4. Buffalo -- Mike Williams, OT, Texas
I had Williams rated ahead of Bryant McKinnie after the knee injury wasn't viewed as a concern. He could step in at either right or left tackle. At Texas, he protected the blind side of Chris Simms at right tackle, but he has prior experience at left tackle. He is a great pass blocker and is exceptional at sustaining blocks as a run blocker. He is nimble at 375 pounds, often getting downfield to help spring running backs for large gains. He has enough polish to step in and be an immediate starter and anchor on the Bills' offensive line.
5. San Diego -- Quentin Jammer, CB, Texas
As a shut=down corner, Jammer may not rate as highly as Champ Bailey or Charles Woodson did coming out of college, but the 205-pounder is a former free safety who is great in run support. He came back from shoulder surgery in 1999 to have two outstanding seasons at cornerback. Jammer could have been a mid-first-round pick had he come out last year, but he smartly returned to Texas to address the areas he needed to improve in order to move on to the next level. Jammer is a major upgrade for the Chargers, who had a big need at cornerback. Alex Molden and Ryan McNeil didn't cut it as free-agent pickups, and I view Tay Cody, a third-round pick in 2001, as only a nickel-back option.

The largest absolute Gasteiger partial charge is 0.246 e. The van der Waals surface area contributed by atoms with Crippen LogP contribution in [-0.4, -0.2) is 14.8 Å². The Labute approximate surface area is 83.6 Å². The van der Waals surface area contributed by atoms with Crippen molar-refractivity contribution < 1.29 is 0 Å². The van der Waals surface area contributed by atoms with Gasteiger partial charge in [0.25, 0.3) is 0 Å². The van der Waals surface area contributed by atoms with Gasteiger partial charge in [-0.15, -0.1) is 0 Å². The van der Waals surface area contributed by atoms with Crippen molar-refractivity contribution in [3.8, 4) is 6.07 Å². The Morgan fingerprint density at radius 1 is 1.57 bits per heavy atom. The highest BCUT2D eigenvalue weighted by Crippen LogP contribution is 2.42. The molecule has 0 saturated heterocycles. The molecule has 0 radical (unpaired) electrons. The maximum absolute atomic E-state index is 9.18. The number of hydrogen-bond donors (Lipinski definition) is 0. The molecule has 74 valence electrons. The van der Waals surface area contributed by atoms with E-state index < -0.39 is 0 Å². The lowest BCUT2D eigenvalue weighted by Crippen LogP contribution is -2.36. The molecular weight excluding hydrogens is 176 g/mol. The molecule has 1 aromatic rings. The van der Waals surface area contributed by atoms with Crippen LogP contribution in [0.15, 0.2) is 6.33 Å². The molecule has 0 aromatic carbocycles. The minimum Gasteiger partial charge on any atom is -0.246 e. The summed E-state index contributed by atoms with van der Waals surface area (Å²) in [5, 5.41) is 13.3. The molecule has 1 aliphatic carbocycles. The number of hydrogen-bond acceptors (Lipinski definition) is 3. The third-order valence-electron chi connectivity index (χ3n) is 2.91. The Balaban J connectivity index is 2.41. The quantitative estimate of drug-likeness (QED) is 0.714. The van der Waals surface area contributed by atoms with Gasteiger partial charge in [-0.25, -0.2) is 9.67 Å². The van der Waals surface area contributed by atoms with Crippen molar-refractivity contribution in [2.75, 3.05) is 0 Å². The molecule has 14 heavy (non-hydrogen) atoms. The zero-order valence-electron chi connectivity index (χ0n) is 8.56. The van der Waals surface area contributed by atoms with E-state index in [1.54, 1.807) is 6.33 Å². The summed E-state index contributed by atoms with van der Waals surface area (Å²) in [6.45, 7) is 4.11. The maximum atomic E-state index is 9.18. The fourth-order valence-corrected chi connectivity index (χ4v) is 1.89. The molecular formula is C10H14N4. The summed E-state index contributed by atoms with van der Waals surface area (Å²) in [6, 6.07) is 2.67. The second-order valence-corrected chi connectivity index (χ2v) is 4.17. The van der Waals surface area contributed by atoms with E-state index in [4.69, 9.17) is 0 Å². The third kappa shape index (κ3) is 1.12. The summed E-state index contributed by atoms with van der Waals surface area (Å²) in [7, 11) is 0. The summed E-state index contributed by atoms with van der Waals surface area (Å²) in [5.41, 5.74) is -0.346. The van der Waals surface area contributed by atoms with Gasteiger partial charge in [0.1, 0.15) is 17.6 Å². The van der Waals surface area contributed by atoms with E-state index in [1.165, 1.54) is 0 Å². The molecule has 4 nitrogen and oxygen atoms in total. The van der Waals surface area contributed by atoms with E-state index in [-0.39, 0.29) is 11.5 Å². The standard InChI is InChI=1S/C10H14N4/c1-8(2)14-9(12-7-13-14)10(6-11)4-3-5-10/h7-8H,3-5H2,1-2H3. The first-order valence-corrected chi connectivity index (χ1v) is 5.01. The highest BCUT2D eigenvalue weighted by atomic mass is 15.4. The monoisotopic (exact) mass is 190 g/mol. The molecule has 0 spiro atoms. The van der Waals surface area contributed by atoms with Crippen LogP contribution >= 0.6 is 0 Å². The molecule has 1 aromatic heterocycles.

6. Kansas City (from Dallas) -- Ryan Sims, DT, North Carolina
The Chiefs had identified their top two players as Harrington and Sims, who had surged ahead of Albert Haynesworth as the top defensive tackle in the draft. When you looked at the North Carolina defensive line, you wondered if the more destructive force was Peppers or Sims. Sims had six sacks as a junior and five as a senior. He excelled in big games. In the Tar Heels' upset of Florida State, he had two sacks and two hurries. Overall, he had 20 QB hurries and batted down nine passes. Sims is a strong, explosive and super-quick player. At the Senior Bowl practices, he was arguably the best player along with Carr. Defensive tackle was the Chiefs' No. 1 need area; they actually need two tackles, but they have a solid one now in Sims.
7. Minnesota -- Bryant McKinnie, OT, Miami (Fla.)
The big question about McKinnie has been his run-blocking, which is a surprise considering his size. He tends to fall off blocks and not sustain them. He also needs to be more consistent with the intensity, something that was also said about Jonathan Ogden when he came out of UCLA. But McKinnie is a superior pass blocker. He didn't allow Dwight Freeney to sack Ken Dorsey last season. In fact, McKinnie gave up no sacks during his last two seasons. Daunte Culpepper and Randy Moss are the Vikings' franchise players, and now they have a tremendous pass blocker in McKinnie at left tackle.
8. Dallas (from Kansas City) -- Roy Williams, S, Dallas